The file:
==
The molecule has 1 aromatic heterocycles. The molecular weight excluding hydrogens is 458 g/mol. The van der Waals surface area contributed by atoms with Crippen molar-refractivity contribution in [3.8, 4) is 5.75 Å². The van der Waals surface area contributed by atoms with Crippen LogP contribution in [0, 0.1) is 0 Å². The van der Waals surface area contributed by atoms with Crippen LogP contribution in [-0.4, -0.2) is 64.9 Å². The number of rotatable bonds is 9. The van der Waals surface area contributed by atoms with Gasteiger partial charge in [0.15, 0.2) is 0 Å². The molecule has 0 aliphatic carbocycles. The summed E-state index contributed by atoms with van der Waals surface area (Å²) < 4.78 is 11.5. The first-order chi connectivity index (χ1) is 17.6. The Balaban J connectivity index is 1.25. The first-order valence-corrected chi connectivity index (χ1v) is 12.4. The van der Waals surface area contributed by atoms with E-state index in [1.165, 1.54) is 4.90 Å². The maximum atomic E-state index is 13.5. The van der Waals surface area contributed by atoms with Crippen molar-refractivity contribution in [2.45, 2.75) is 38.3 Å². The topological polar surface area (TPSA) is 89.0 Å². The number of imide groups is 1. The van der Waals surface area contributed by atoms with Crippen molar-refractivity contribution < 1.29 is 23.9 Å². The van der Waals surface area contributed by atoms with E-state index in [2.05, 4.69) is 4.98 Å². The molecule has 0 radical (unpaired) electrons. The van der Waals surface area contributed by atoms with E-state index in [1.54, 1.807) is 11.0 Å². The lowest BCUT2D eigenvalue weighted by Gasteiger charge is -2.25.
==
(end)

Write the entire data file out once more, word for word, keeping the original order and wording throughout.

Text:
The molecule has 1 aromatic heterocycles. The molecular weight excluding hydrogens is 458 g/mol. The van der Waals surface area contributed by atoms with Crippen molar-refractivity contribution in [3.8, 4) is 5.75 Å². The van der Waals surface area contributed by atoms with Crippen LogP contribution in [0, 0.1) is 0 Å². The van der Waals surface area contributed by atoms with Crippen LogP contribution in [-0.4, -0.2) is 64.9 Å². The number of rotatable bonds is 9. The van der Waals surface area contributed by atoms with Gasteiger partial charge in [0.15, 0.2) is 0 Å². The molecule has 0 aliphatic carbocycles. The summed E-state index contributed by atoms with van der Waals surface area (Å²) < 4.78 is 11.5. The first-order chi connectivity index (χ1) is 17.6. The Balaban J connectivity index is 1.25. The first-order valence-corrected chi connectivity index (χ1v) is 12.4. The van der Waals surface area contributed by atoms with E-state index in [1.165, 1.54) is 4.90 Å². The maximum atomic E-state index is 13.5. The van der Waals surface area contributed by atoms with Crippen molar-refractivity contribution in [2.45, 2.75) is 38.3 Å². The topological polar surface area (TPSA) is 89.0 Å². The number of imide groups is 1. The van der Waals surface area contributed by atoms with Crippen molar-refractivity contribution < 1.29 is 23.9 Å². The van der Waals surface area contributed by atoms with E-state index in [2.05, 4.69) is 4.98 Å². The molecule has 0 radical (unpaired) electrons. The van der Waals surface area contributed by atoms with E-state index in [1.54, 1.807) is 11.0 Å². The lowest BCUT2D eigenvalue weighted by Gasteiger charge is -2.25.